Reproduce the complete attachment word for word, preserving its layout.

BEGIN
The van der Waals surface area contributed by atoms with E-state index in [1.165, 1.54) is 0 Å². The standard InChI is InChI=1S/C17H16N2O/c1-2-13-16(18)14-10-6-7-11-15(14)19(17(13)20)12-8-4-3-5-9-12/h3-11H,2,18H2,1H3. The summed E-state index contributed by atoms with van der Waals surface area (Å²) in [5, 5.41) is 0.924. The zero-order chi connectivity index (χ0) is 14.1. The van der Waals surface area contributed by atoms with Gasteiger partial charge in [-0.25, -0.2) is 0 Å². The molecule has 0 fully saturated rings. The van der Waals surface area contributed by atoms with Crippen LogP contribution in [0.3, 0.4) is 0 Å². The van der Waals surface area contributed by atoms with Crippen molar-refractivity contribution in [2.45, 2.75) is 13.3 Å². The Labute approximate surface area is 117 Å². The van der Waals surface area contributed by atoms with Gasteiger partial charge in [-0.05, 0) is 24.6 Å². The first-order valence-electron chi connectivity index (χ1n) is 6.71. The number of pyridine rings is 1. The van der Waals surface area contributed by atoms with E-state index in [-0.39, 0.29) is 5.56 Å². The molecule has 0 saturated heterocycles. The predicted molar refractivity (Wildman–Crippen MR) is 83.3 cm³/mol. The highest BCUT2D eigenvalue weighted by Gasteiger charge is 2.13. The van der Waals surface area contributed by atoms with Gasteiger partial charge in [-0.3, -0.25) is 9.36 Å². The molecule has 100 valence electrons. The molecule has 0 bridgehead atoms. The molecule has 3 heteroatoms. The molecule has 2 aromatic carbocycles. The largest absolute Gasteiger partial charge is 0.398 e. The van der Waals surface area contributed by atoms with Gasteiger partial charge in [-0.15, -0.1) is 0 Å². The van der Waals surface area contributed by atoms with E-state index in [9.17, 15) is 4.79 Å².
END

The van der Waals surface area contributed by atoms with E-state index in [1.165, 1.54) is 0 Å². The standard InChI is InChI=1S/C17H16N2O/c1-2-13-16(18)14-10-6-7-11-15(14)19(17(13)20)12-8-4-3-5-9-12/h3-11H,2,18H2,1H3. The summed E-state index contributed by atoms with van der Waals surface area (Å²) in [5, 5.41) is 0.924. The zero-order chi connectivity index (χ0) is 14.1. The van der Waals surface area contributed by atoms with Gasteiger partial charge in [-0.25, -0.2) is 0 Å². The molecule has 0 fully saturated rings. The van der Waals surface area contributed by atoms with Crippen LogP contribution in [0.3, 0.4) is 0 Å². The van der Waals surface area contributed by atoms with Crippen molar-refractivity contribution in [2.45, 2.75) is 13.3 Å². The Labute approximate surface area is 117 Å². The van der Waals surface area contributed by atoms with Gasteiger partial charge in [-0.05, 0) is 24.6 Å². The first-order valence-electron chi connectivity index (χ1n) is 6.71. The number of pyridine rings is 1. The van der Waals surface area contributed by atoms with E-state index in [-0.39, 0.29) is 5.56 Å². The molecule has 0 saturated heterocycles. The predicted molar refractivity (Wildman–Crippen MR) is 83.3 cm³/mol. The highest BCUT2D eigenvalue weighted by Gasteiger charge is 2.13. The van der Waals surface area contributed by atoms with Gasteiger partial charge in [-0.3, -0.25) is 9.36 Å². The molecule has 100 valence electrons. The molecule has 0 bridgehead atoms. The molecule has 3 heteroatoms. The molecule has 2 aromatic carbocycles. The largest absolute Gasteiger partial charge is 0.398 e. The van der Waals surface area contributed by atoms with Gasteiger partial charge in [-0.15, -0.1) is 0 Å². The van der Waals surface area contributed by atoms with E-state index in [9.17, 15) is 4.79 Å².